A trip in Burundi

by Michael Beeman I have a card from my grandmother, on the front of which, it is written, “Grandson, life will take you to some faraway places.”, and on the inside, “Know that wherever you go, love goes with you”.  It is true.  During a trip to a Care Group outside of Gitega, southeast of Bujumbura, I witnessed the power of community and God’s love.

In the Kibuye Health District, World Relief manages a Child Survival Project.  Through the Care Group Model, promoters train a group of volunteers on issues pertinent to Child Health, like malaria, diarrhea, and nutrition.  These volunteers in turn visit approximately 10 households to share this information.  The program is quite effective; malnutrition rates in children under 5 have plummeted to 8% from 36%.

With a few from WR offices, I recently journeyed from Gitega to the Care Group Meeting in neighboring Itaba commune.  For one hour, we traversed a severely rutted road.  Surrounded by hills of banana plants and coffee fields, we drove through heaps of mud and deep puddles of rain, only to reach narrower roads.  Along these roads were men and women coming and going, students at the end of their day, and toddlers who would stop playing and stare at the large, white Land Cruiser slowly making its way over bumps and around bends.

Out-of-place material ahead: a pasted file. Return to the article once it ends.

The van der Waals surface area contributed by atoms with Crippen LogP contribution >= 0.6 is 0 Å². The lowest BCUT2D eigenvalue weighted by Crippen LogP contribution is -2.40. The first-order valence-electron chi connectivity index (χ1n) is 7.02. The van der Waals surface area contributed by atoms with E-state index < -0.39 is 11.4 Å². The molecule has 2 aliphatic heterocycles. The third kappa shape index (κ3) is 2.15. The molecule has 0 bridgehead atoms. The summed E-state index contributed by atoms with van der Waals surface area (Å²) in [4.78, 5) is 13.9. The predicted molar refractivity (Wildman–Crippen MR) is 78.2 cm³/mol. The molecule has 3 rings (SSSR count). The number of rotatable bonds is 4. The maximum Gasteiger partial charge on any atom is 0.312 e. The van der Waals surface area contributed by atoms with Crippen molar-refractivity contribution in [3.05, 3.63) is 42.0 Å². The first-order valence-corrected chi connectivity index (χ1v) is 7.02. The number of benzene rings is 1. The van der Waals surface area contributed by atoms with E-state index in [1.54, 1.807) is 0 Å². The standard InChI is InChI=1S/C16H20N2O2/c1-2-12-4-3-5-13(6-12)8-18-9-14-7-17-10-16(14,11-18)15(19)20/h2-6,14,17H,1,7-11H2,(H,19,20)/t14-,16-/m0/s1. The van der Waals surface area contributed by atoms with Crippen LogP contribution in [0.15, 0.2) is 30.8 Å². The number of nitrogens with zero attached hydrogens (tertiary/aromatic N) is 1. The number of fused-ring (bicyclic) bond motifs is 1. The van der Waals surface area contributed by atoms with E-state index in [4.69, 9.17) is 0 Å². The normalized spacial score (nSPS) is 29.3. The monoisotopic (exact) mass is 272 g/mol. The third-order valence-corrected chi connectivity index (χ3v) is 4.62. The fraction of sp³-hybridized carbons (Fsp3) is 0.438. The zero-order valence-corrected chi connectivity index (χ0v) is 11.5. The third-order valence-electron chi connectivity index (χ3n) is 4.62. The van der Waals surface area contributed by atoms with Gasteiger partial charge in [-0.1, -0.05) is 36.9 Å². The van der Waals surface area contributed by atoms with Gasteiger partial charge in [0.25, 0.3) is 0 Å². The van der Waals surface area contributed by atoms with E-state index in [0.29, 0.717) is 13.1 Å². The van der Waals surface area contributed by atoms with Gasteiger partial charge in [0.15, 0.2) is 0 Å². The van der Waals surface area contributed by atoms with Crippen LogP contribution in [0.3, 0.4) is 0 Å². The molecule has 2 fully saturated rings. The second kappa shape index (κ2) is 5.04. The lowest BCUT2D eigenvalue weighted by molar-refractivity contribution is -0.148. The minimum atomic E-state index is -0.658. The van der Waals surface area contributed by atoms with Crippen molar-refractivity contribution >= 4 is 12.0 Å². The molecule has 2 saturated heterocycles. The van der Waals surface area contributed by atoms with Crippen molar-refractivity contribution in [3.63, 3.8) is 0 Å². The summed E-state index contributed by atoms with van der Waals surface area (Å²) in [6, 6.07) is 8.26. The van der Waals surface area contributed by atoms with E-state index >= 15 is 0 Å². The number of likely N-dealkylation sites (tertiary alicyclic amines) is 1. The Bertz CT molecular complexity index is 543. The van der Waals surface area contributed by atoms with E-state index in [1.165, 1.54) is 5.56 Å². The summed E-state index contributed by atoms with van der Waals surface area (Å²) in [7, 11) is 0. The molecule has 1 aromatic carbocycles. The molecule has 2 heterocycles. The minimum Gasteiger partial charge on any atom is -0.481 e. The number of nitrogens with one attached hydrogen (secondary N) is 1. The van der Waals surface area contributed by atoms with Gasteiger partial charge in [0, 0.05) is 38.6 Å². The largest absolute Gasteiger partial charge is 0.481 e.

With the help of Lucie, the Care Group supervisor, we eventually made it to the school grounds where the Care Group met.  Once there, the welcome was naturally genial; greetings exchanged and a short song sung for an opening.

For this day’s meeting, the topic was nutrition.

They discussed the best practices to nourish children.  A couple acted out two skits: one showed the preparation of a meal low in nutritious ingredients, while the second showed the proper preparation of a meal that meets babies’ nutritious needs.  The subsequent discussion drew out the importance of a meal rich in micronutrients important for their babies.  The participating parents identified the problems in the skit and the solutions, which they in turn would apply themselves and share with their neighbors.  The discussion was successful; everyone actively participated and supported their peers in preparing the distribution of this knowledge.

Our departure hardly meant a disconnection.  Rather, the exchange strengthened the connection, in the spirit of turikumwe: although separated, we are together.  During the ride back home I thought of my Grandmother’s card.  Here, in the Itaba commune, the strength of community and the love of God were present.  In the beauty of the hills and the energy of the Care Group, the health and strength of families, World Relief, and myself were being restored.

Michael Beeman is a Program Research and Development Intern with World Relief in Burundi.

Photos by Marianne Bach

(1) A few of our World Relief health promoters in Burundi.

(2) Care groups are places of knowledge, learning, and relationship building.

(3) Mothers and children alike benefit through World Relief's care group model.